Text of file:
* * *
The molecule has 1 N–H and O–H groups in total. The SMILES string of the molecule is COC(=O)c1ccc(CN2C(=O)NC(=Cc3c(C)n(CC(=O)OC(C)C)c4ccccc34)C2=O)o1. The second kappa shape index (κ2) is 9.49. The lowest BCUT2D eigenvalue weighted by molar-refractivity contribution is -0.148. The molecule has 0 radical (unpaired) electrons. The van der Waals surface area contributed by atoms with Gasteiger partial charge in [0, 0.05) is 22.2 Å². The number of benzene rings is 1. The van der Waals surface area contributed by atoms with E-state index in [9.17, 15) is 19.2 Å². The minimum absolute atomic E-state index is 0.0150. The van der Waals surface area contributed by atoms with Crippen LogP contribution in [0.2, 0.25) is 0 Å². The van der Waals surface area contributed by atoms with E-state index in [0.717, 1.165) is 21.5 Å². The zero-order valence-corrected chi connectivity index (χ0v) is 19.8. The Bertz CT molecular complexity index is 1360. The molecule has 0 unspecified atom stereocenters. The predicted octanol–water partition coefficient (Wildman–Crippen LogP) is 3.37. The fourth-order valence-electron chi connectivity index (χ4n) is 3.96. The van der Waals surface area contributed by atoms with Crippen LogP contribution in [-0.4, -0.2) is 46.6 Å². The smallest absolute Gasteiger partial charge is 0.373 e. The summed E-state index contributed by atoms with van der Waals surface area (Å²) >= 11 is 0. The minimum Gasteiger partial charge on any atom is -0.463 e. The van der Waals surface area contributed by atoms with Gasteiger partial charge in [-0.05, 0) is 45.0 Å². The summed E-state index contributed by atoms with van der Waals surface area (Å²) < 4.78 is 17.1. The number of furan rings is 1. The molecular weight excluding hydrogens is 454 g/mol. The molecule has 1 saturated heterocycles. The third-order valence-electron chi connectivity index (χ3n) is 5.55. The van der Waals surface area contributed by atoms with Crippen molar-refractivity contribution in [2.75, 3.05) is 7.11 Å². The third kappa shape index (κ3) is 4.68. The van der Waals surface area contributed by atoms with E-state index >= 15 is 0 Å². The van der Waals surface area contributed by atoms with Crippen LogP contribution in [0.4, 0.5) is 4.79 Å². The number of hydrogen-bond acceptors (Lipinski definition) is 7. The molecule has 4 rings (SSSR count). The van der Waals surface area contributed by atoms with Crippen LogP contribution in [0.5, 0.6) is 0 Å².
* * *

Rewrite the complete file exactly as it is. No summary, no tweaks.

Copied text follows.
The molecule has 1 N–H and O–H groups in total. The SMILES string of the molecule is COC(=O)c1ccc(CN2C(=O)NC(=Cc3c(C)n(CC(=O)OC(C)C)c4ccccc34)C2=O)o1. The second kappa shape index (κ2) is 9.49. The lowest BCUT2D eigenvalue weighted by molar-refractivity contribution is -0.148. The molecule has 0 radical (unpaired) electrons. The van der Waals surface area contributed by atoms with Gasteiger partial charge in [0, 0.05) is 22.2 Å². The number of benzene rings is 1. The van der Waals surface area contributed by atoms with E-state index in [9.17, 15) is 19.2 Å². The minimum absolute atomic E-state index is 0.0150. The van der Waals surface area contributed by atoms with Crippen LogP contribution in [0.2, 0.25) is 0 Å². The van der Waals surface area contributed by atoms with E-state index in [0.717, 1.165) is 21.5 Å². The zero-order valence-corrected chi connectivity index (χ0v) is 19.8. The Bertz CT molecular complexity index is 1360. The molecule has 0 unspecified atom stereocenters. The predicted octanol–water partition coefficient (Wildman–Crippen LogP) is 3.37. The fourth-order valence-electron chi connectivity index (χ4n) is 3.96. The van der Waals surface area contributed by atoms with Crippen LogP contribution in [-0.4, -0.2) is 46.6 Å². The smallest absolute Gasteiger partial charge is 0.373 e. The summed E-state index contributed by atoms with van der Waals surface area (Å²) >= 11 is 0. The minimum Gasteiger partial charge on any atom is -0.463 e. The van der Waals surface area contributed by atoms with Gasteiger partial charge in [-0.05, 0) is 45.0 Å². The summed E-state index contributed by atoms with van der Waals surface area (Å²) < 4.78 is 17.1. The number of furan rings is 1. The molecular weight excluding hydrogens is 454 g/mol. The molecule has 1 saturated heterocycles. The third-order valence-electron chi connectivity index (χ3n) is 5.55. The van der Waals surface area contributed by atoms with Crippen molar-refractivity contribution in [2.75, 3.05) is 7.11 Å². The third kappa shape index (κ3) is 4.68. The van der Waals surface area contributed by atoms with E-state index >= 15 is 0 Å². The van der Waals surface area contributed by atoms with Crippen LogP contribution in [0.4, 0.5) is 4.79 Å². The number of hydrogen-bond acceptors (Lipinski definition) is 7. The molecule has 4 rings (SSSR count). The van der Waals surface area contributed by atoms with Crippen LogP contribution in [0.5, 0.6) is 0 Å².